What Would Kenny Laguna Do?

Joan Jett loses her voice but not her mystique

W.W.J.J.D.—What Would Joan Jett Do? The question at hand appears on the T-shirt of a young guitarist for the all-female punk rock group the Applicators during yet another late-night, sweat-filled practice session in a small storage center in South Austin. For her, and countless others around the world, Joan Jett is more than just an extraordinary musician. She is punk rock, an iconic symbol of female empowerment and liberation from male patriarchy. She is a timeless, sexual siren—the feminine mystique. She is an inspiration. She is god.

However, the question "What Would Joan Jett Do?" becomes more confusing when it's not Jett who answers the question but her longtime manager—and writing and producing partner—Kenny Laguna. Such was the case on a recent phone interview for which Jett's voice was conveniently "gone." This led to Laguna, who was supposed to read Jett's typed responses to the questions, answering both for and as Joan Jett. After 25 minutes, there was no distinction possible between the two separate entities: the musician and the manager, the artist and the art, the product from the machine.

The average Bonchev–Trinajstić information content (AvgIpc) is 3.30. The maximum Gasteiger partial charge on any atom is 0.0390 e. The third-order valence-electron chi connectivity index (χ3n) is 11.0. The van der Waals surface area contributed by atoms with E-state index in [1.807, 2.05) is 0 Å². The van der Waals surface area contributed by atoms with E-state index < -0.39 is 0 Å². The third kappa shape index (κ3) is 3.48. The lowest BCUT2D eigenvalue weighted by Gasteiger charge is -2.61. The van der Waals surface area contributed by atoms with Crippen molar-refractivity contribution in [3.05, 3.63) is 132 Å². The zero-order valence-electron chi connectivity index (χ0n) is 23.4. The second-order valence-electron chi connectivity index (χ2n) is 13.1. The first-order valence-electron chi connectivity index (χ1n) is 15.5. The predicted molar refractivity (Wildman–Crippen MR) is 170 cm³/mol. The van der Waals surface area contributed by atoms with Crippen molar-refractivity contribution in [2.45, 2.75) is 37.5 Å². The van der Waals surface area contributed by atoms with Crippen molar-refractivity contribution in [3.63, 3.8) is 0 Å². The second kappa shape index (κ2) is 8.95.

Instead, Laguna, as he has done for more than 25 years now, attempted to sell the ideology and legacy surrounding Joan Jett. In regard to performing for a younger generation at this past summer's Warped Tour, he replied: "Joan's younger than people think. You just think she's older because she's been around for so long, but the first time you heard of Joan Jett she was 15." Right, and now she's 46, old enough to be the mother of most kids at a summer festival.

Joan Jett may not give a damn about her reputation, but her manager does.
Joan Jett may not give a damn about her reputation, but her manager does.

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Joan Jett and the Blackhearts perform Monday, November 13, at Gypsy Tea Room.

But, "Did you know that Tom Petty opened for her at CBGB?" Laguna asked. Or that "there was a band on the tour, Senses Fail, that had already covered one of her songs, and their version was in The Bad News Bears. How about that?"

Wait, there's more. "Bad Reputation" was the theme song for Freaks and Geeks. Oh yeah, it was also in that big fight scene in Shrek, Laguna said.

The lopsided conversation ended with one last pitch: "Let's make sure, I'll tell Kenny to e-mail you, to make sure you have all of them, 'cause our materials are very expensive. You wanna make sure you get the 14 things you didn't know about Joan Jett. There's more to her than just the biography...That other material should really provide you with a lot of stuff...I hope you're coming to the show...I will be there, and we will treat you properly."

Can't think now, must feed the machine. Just put another dime in the jukebox, baby.

 
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